On the other hand, the sources described a meeting held at Minister Rifi’s home, attended by one of the most prominent suspects, Faisal al-Aswad, in addition to Tripoli municipality member Khaled Soboh, Sheikh Kamal al-Bustani, and others. The meeting discussed the fate of the suspects and Rifi replied, "they are our sons and we will not leave them no matter what happens."
Thus, Tripoli is turning the page on the frontline commanders, albeit temporarily. However, the decision to put an end to this show was and still remains in the hands of the security forces. They are using the suspects as a card that can be used at any time. On the other hand, it is as if they are telling them: "Congratulations on your efforts. You can stop now. But keep your fingers on the trigger in case we need you."
The news came as a positive shock to Tripoli. It was shared by the city’s residents, who felt relieved, and the remaining suspects, who are still on the loose. The surrender of the major commanders meant that those who are left are less significant and could either turn themselves in or remain fugitives.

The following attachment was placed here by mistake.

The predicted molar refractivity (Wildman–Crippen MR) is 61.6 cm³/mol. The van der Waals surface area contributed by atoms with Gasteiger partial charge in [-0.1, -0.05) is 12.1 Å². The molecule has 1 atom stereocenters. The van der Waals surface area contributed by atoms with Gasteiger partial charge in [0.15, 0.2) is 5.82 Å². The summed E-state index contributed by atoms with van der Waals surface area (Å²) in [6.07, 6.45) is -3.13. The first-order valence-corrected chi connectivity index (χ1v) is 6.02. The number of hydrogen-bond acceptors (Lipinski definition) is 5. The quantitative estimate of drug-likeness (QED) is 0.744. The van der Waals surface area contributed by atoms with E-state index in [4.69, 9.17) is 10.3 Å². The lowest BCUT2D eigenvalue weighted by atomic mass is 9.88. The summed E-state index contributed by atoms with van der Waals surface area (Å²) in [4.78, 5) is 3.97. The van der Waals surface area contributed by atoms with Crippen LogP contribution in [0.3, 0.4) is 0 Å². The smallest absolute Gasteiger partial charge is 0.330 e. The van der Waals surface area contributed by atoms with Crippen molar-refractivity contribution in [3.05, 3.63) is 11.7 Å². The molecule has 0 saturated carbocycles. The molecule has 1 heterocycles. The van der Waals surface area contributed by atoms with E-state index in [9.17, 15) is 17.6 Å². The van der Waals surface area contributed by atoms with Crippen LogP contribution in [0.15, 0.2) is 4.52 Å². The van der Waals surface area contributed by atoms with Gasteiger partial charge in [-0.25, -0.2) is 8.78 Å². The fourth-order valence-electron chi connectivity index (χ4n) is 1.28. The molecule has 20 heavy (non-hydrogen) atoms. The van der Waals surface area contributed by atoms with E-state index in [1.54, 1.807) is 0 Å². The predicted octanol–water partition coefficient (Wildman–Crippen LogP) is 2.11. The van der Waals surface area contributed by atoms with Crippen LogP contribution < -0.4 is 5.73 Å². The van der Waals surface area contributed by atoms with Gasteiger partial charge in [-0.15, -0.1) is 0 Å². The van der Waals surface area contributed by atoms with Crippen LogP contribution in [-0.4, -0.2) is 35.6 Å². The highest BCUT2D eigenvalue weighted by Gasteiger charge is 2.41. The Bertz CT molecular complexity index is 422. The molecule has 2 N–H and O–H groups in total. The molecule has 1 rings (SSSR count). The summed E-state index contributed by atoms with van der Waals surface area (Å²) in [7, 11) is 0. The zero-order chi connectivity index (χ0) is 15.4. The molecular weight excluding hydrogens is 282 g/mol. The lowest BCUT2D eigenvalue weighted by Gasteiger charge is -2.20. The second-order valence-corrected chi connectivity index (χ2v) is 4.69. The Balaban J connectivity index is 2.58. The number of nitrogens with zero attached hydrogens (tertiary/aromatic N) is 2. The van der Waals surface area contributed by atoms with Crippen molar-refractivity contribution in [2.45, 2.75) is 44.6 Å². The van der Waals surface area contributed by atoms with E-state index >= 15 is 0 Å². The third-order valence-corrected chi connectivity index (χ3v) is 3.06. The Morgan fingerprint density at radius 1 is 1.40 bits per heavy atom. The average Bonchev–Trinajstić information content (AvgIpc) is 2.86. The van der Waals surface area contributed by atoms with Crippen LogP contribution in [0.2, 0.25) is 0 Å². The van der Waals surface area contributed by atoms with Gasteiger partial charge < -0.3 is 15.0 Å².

"Turning the page on the clashes and fugitives in Tripoli in this manner only needed a political decision," political sources told Al-Akhbar. "Had this decision been taken from the start, it would have saved the city the tragedies and human and material losses incurred during over five years. This proves that the slogans previously raised to maintain the tense security situation in the city were empty words.”
An Islamist source commented on the issue by saying, "these commanders are merely a bridge to be crossed to start arresting Islamist suspects, who are known by name and are wanted dead or alive."
In the meantime, intelligence agents arrested Ali Mostafa Ramadan (aka al-Range), a frontline commander in Jabal Mohsen. The government’s commissioner at the military court, Judge Sakr Sakr, charged 10 people from Bab al-Tabbaneh, including five detainees who were involved in recent incidents in Tripoli. He referred them to First Military Investigative Judge Riad Abu Ghaida.